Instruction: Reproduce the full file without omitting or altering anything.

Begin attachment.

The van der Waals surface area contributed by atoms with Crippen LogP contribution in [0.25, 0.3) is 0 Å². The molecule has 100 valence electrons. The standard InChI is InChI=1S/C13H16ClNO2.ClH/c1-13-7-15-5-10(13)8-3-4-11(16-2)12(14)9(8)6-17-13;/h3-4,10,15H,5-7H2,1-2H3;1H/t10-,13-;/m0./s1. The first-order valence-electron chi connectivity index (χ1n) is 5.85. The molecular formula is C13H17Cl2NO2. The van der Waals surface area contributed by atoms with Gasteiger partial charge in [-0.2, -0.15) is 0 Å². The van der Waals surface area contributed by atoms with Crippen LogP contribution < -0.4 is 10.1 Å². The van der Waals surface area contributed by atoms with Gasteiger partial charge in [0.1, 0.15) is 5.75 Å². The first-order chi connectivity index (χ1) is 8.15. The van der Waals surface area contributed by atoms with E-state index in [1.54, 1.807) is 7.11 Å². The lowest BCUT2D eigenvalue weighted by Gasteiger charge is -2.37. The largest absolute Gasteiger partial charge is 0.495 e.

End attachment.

The van der Waals surface area contributed by atoms with Crippen LogP contribution in [0.25, 0.3) is 0 Å². The molecule has 100 valence electrons. The standard InChI is InChI=1S/C13H16ClNO2.ClH/c1-13-7-15-5-10(13)8-3-4-11(16-2)12(14)9(8)6-17-13;/h3-4,10,15H,5-7H2,1-2H3;1H/t10-,13-;/m0./s1. The first-order valence-electron chi connectivity index (χ1n) is 5.85. The molecular formula is C13H17Cl2NO2. The van der Waals surface area contributed by atoms with Gasteiger partial charge in [-0.2, -0.15) is 0 Å². The van der Waals surface area contributed by atoms with Crippen LogP contribution < -0.4 is 10.1 Å². The van der Waals surface area contributed by atoms with Gasteiger partial charge in [0.1, 0.15) is 5.75 Å². The first-order chi connectivity index (χ1) is 8.15. The van der Waals surface area contributed by atoms with E-state index in [1.54, 1.807) is 7.11 Å². The lowest BCUT2D eigenvalue weighted by Gasteiger charge is -2.37. The largest absolute Gasteiger partial charge is 0.495 e.